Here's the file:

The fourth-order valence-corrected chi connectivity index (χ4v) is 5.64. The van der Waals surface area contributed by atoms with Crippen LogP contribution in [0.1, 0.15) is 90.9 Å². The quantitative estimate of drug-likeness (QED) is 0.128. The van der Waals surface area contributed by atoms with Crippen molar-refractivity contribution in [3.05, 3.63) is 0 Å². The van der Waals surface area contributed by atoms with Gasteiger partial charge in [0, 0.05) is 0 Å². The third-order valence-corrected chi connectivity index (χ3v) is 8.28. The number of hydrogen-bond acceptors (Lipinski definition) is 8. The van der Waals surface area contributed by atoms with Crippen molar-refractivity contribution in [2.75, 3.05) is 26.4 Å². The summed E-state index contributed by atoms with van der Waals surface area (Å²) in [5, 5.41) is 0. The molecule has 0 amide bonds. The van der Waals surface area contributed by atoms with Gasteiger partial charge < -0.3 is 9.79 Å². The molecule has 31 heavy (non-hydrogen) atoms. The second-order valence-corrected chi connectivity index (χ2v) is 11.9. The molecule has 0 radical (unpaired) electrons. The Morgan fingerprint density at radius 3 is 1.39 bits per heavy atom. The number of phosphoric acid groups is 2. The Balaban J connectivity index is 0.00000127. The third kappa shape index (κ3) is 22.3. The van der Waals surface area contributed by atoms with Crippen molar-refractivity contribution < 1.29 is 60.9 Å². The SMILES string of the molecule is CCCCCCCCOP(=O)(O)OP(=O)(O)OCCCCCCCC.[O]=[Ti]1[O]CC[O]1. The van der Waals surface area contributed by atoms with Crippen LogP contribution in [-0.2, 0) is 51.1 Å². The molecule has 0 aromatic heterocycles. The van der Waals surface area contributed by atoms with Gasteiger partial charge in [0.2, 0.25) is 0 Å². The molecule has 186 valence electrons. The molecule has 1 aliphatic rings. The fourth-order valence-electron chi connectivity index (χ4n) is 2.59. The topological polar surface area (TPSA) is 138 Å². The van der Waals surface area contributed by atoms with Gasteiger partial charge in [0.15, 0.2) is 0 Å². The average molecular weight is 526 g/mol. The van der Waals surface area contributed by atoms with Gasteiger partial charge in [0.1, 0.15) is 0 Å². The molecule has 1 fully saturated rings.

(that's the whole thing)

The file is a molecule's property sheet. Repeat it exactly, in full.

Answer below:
The fourth-order valence-corrected chi connectivity index (χ4v) is 5.64. The van der Waals surface area contributed by atoms with Crippen LogP contribution in [0.1, 0.15) is 90.9 Å². The quantitative estimate of drug-likeness (QED) is 0.128. The van der Waals surface area contributed by atoms with Crippen molar-refractivity contribution in [3.05, 3.63) is 0 Å². The van der Waals surface area contributed by atoms with Gasteiger partial charge in [0, 0.05) is 0 Å². The third-order valence-corrected chi connectivity index (χ3v) is 8.28. The number of hydrogen-bond acceptors (Lipinski definition) is 8. The van der Waals surface area contributed by atoms with Crippen molar-refractivity contribution in [2.75, 3.05) is 26.4 Å². The summed E-state index contributed by atoms with van der Waals surface area (Å²) in [5, 5.41) is 0. The molecule has 0 amide bonds. The van der Waals surface area contributed by atoms with Gasteiger partial charge < -0.3 is 9.79 Å². The molecule has 31 heavy (non-hydrogen) atoms. The second-order valence-corrected chi connectivity index (χ2v) is 11.9. The molecule has 0 radical (unpaired) electrons. The Morgan fingerprint density at radius 3 is 1.39 bits per heavy atom. The number of phosphoric acid groups is 2. The Balaban J connectivity index is 0.00000127. The third kappa shape index (κ3) is 22.3. The van der Waals surface area contributed by atoms with Crippen molar-refractivity contribution < 1.29 is 60.9 Å². The SMILES string of the molecule is CCCCCCCCOP(=O)(O)OP(=O)(O)OCCCCCCCC.[O]=[Ti]1[O]CC[O]1. The van der Waals surface area contributed by atoms with Crippen LogP contribution in [-0.2, 0) is 51.1 Å². The molecule has 0 aromatic heterocycles. The van der Waals surface area contributed by atoms with Gasteiger partial charge in [0.2, 0.25) is 0 Å². The molecule has 186 valence electrons. The molecule has 1 aliphatic rings. The fourth-order valence-electron chi connectivity index (χ4n) is 2.59. The topological polar surface area (TPSA) is 138 Å². The van der Waals surface area contributed by atoms with Gasteiger partial charge in [0.15, 0.2) is 0 Å². The average molecular weight is 526 g/mol. The van der Waals surface area contributed by atoms with Gasteiger partial charge in [0.1, 0.15) is 0 Å². The molecule has 1 fully saturated rings.